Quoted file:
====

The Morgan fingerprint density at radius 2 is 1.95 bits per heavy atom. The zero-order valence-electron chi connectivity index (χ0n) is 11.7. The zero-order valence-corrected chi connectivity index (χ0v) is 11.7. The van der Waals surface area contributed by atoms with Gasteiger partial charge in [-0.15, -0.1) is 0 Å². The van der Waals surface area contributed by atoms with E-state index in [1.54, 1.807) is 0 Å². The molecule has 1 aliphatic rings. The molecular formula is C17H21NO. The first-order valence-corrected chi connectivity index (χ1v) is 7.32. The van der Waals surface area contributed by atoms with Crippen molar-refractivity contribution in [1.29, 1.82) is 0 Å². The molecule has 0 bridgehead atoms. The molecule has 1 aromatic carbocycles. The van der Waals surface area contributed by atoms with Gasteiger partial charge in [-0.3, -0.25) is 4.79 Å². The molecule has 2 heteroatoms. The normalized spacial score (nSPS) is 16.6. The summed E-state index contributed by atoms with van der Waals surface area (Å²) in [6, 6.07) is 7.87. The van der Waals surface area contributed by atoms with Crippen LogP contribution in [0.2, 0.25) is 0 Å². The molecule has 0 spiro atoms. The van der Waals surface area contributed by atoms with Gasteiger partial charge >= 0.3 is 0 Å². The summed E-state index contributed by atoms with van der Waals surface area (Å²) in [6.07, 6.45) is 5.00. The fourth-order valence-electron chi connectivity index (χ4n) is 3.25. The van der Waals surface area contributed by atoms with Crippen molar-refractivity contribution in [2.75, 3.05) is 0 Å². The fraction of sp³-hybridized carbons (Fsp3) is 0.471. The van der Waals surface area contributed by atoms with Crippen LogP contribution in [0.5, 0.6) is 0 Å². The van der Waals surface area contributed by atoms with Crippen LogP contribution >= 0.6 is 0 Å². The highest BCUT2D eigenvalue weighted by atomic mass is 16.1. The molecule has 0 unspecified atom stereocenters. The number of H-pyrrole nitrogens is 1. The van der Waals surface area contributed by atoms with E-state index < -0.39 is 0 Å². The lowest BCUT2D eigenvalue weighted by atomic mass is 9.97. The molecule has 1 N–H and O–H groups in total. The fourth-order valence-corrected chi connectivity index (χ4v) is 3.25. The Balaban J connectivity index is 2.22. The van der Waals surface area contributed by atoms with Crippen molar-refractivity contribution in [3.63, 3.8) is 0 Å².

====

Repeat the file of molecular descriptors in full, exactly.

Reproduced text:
The Morgan fingerprint density at radius 2 is 1.95 bits per heavy atom. The zero-order valence-electron chi connectivity index (χ0n) is 11.7. The zero-order valence-corrected chi connectivity index (χ0v) is 11.7. The van der Waals surface area contributed by atoms with Gasteiger partial charge in [-0.15, -0.1) is 0 Å². The van der Waals surface area contributed by atoms with E-state index in [1.54, 1.807) is 0 Å². The molecule has 1 aliphatic rings. The molecular formula is C17H21NO. The first-order valence-corrected chi connectivity index (χ1v) is 7.32. The van der Waals surface area contributed by atoms with Crippen molar-refractivity contribution in [1.29, 1.82) is 0 Å². The molecule has 0 bridgehead atoms. The molecule has 1 aromatic carbocycles. The van der Waals surface area contributed by atoms with Gasteiger partial charge in [-0.3, -0.25) is 4.79 Å². The molecule has 2 heteroatoms. The normalized spacial score (nSPS) is 16.6. The summed E-state index contributed by atoms with van der Waals surface area (Å²) in [6, 6.07) is 7.87. The van der Waals surface area contributed by atoms with Crippen LogP contribution in [0.2, 0.25) is 0 Å². The molecule has 0 spiro atoms. The van der Waals surface area contributed by atoms with Gasteiger partial charge >= 0.3 is 0 Å². The summed E-state index contributed by atoms with van der Waals surface area (Å²) in [6.07, 6.45) is 5.00. The fourth-order valence-electron chi connectivity index (χ4n) is 3.25. The van der Waals surface area contributed by atoms with Crippen molar-refractivity contribution in [2.75, 3.05) is 0 Å². The fraction of sp³-hybridized carbons (Fsp3) is 0.471. The van der Waals surface area contributed by atoms with Crippen LogP contribution in [0.5, 0.6) is 0 Å². The van der Waals surface area contributed by atoms with Crippen LogP contribution >= 0.6 is 0 Å². The highest BCUT2D eigenvalue weighted by atomic mass is 16.1. The molecule has 0 unspecified atom stereocenters. The number of H-pyrrole nitrogens is 1. The van der Waals surface area contributed by atoms with E-state index < -0.39 is 0 Å². The lowest BCUT2D eigenvalue weighted by atomic mass is 9.97. The molecule has 1 N–H and O–H groups in total. The fourth-order valence-corrected chi connectivity index (χ4v) is 3.25. The Balaban J connectivity index is 2.22. The van der Waals surface area contributed by atoms with Crippen molar-refractivity contribution in [3.63, 3.8) is 0 Å².